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Food Allergy Testing


On this page I will discuss testing, not elimination diets in which foods are temporarily not ingested.

Most individuals do not need food allergy testing. Through elimination, rotation and documentation they can find most of the culprits.

Food allergy testing can be complicated, and results can even be misleading.

In my experience, allergists usually test exclusively for levels of Immunoglobulin E (IgE). Results usually show that patients do not have elevated levels, and are therefore pronounced not allergic.

Laboratories that I respect today, usually test for levels of Immunoglobulin G (IgG) and Immunoglobulin A (IgA). Results from this testing appear to give more accurate and usable information.

Patients often think that food allergy testing will give them all the answers that they need and that their health problems will be over. Things are not that simple. Complete answers to health issues are rarely provided by even excellent food allergy testing.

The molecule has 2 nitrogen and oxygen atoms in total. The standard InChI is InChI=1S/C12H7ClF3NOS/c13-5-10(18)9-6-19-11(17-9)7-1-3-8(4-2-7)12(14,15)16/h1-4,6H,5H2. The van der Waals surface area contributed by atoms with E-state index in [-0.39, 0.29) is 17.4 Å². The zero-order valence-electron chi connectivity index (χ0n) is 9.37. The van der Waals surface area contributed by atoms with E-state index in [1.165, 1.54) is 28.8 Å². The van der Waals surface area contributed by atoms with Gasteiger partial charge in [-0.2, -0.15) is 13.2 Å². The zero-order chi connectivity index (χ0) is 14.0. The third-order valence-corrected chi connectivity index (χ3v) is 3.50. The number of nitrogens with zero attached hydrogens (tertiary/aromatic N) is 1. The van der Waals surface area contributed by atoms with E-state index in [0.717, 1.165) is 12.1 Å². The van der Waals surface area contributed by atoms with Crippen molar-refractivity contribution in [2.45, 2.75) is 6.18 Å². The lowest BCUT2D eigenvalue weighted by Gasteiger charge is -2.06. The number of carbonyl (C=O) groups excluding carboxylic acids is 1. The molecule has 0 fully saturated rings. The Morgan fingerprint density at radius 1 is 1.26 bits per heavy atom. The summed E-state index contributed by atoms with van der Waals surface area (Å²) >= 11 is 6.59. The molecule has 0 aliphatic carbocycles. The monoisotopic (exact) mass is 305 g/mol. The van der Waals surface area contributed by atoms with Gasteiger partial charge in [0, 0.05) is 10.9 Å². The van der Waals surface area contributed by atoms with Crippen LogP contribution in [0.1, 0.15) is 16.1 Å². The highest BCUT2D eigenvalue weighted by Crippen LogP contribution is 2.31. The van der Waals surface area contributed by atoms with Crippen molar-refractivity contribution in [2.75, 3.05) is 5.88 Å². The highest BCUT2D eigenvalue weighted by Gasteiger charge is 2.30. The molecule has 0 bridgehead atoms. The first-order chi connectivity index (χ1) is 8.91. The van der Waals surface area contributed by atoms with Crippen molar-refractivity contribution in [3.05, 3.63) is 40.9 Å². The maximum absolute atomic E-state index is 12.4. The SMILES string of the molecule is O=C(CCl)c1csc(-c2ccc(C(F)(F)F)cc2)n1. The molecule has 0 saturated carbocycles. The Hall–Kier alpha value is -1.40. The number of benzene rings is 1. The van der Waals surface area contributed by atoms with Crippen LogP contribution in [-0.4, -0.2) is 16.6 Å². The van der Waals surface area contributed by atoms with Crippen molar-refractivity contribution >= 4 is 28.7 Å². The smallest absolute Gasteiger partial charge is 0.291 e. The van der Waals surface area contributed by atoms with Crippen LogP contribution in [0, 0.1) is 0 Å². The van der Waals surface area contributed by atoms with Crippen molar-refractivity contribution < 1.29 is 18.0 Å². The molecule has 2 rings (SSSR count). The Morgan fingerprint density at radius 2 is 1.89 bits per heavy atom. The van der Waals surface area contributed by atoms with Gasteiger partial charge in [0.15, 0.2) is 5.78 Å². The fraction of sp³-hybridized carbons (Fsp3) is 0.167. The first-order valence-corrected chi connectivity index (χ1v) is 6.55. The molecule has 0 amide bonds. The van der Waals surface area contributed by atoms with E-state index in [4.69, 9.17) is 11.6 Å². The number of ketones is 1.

Testing does have value for many patients.

If you have another doctor order food allergy testing for you, be sure to have a comprehensive conversation with her/him so that you will not waste your money and find yourself disappointed.

The medical laboratory that I am primarily using for food allergy testing currently is Cyrex Laboratories. Their Array 10 – Multiple Food Immune Reactivity Screen currently costs $580.00, which the patient pays directly to the lab. Our office makes no money from the test itself. I currently charge $50 to order the test and $95 for 30 minutes to go over the test for an existing patient.